Does anybody know how lean you can run your tables at idle and cruise?
I have a 95 LN2, and have identified the stoich constant, which at normal cruise the vehicle uses this constant to maintain the fuel mix.
I was thinking something along the lines of 15.5 or 15.7 for gas mileage with retarded timing to prevent detonation, but im not sure as my tuning experience with this engine so far has been for power output.
retarding timing will not help you get better gas mileage, you would have better luck with gearbox adjustments, lighten things as much as possible but going up above 15 in AFR isnt good for the motor also your car will never run consistant AFR while cruising it bounces up and down
1989 Turbo Trans Am #82, 2007 Cobalt SS G85
Its lightened up as much as possible. I've also loaded up 17"'s running 45 series tires, so the gear ratio should be ok. I've gotten some better gas milage with advance timing, but im thinking if set back to stock time and lighten the cruise AFR it should run a little better as far as mileage goes as long as i dont get any knock.
Of course, i would say im a year 3 student at this so im not the most enlightned tuner, though my ride does tout speed, as it will be even faster soon.
hmm too bad hp tuners cant unlock that for us
1989 Turbo Trans Am #82, 2007 Cobalt SS G85
Lean cruise mode was originally called highway spark and highway fuel modes. Once upon a time these modes were enabled. Due to the way the EPA tests cars for emissions, the highway cruise modes would never be active during the testing. Yet they did help during mileage testing and they could increase mileage considerably if implemented correctly. When the EPA realized the standard test procedure completely failed to test lean cruise, they labelled it "emissions defeating" and made it a big "No-no!" This was in the late 80's or early 90's. If it's still in the OBDII code, I'd have to give GM a big thumbs up for continuing to make it available.
Chris, you'll have trouble using the stoichiometric AFR value alone to adjust the lean cruise. Stoich is a constant which many other variables depend on. What works best is watching the MAP and going for leaner mixtures when MAP values are low. Highway mode fuel generally added a timer, a VSS option, and a monitor for engine temp. The engine had to be warm, the vehicle had to be moving, and MAP had to be below 30 or 35 kPa for a certain time limit, often 50 seconds but sometimes more. Whether you try to add these qualifiers or not, you'll need to do the same as GM with their highway fuel and force open loop operation to obtain leaner than stoich ratios. Once in open loop, you can alter the VE tables or, possibly, a desired AFR vs MAP or throttle angle table to get the lean values you want. Experiment... I've had lean operation as lean as 16:1 in some vehicles. In others it's just not possible to get far from stoich. I'd expect the 2200 to run well at 15.5 and light load.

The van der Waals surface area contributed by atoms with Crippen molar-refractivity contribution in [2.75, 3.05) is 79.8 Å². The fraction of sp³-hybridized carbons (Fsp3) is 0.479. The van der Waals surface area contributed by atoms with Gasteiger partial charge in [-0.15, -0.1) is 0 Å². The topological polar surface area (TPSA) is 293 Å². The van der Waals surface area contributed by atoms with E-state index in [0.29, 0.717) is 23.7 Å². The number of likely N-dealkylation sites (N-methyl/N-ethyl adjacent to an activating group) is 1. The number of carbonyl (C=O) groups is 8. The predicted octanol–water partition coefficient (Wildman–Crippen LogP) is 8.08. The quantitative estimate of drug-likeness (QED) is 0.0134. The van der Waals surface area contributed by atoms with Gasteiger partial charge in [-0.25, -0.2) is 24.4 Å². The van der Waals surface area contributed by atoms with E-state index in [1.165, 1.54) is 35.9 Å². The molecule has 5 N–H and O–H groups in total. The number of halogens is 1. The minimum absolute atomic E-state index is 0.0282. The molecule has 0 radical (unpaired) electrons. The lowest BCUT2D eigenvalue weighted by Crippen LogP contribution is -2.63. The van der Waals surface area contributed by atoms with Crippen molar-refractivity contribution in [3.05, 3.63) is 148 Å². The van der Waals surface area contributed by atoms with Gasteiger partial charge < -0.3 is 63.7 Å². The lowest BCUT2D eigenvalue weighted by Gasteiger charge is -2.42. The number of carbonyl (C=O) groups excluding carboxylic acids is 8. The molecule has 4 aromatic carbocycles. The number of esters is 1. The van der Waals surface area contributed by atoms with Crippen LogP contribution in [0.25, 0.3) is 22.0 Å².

Ok thanks for the info,
I will be doing this on the 0D mask, as i needed a solution to my odb1 ecu stuff right now, this doesnt mean the odb1 project is dead rather im working the 6285 benchside to map it out fully.
I have seen how this highway mode code works, and should be able to implement it no problem, i was looking also at a roadway mode which effectively would allow for leaner than usual cruising mix in town, could this be done via map values????
You can probably rig something up in code to do what you want. Least desirable but easiest imo is to run in open loop and lean out the VE tables while increasing the spark advance during cruise conditions. You might even be able to play with the closed loop enable parameters to force open loop below a certain TPS when the vehicle is moving. Next easiest way might be to enable PE at all times, then adjust spark and fuel to go from lean to rich depending on RPM and TPS. It's worth a try and would help you understand some of the code. A more difficult way might be to modify the code which looks up desired AFR vs coolant temp. Once the desired AFR is obtained, check for coolant temp > 80deg C, vehicle moving, and that TPS hasn't changed for 40 seconds. If these conditions are met you can lookup adders in a table you create and modify the desired AFR accordingly. So if tps is 0% you could add .7 to the desired AFR, if tps is 10% add .5, if tps is 20% add .2, and for all values of TPS 30% and above, add 0.
Hrmm food for thought.
I think it may work but i dont yet have enough of the 6285 code decyphered.
I will work it more, if anyone out there has worked the code let me know. If you want to work the code, odb1 ecu thread will have the most updated source posted. If anyone has any new additions to the source, email them to me firstname.lastname@example.org and I will get them into the updated source.
6285 is going open source, due to my inability to work it. Meaning a final tuning solution may be free, or at least only cost hardware.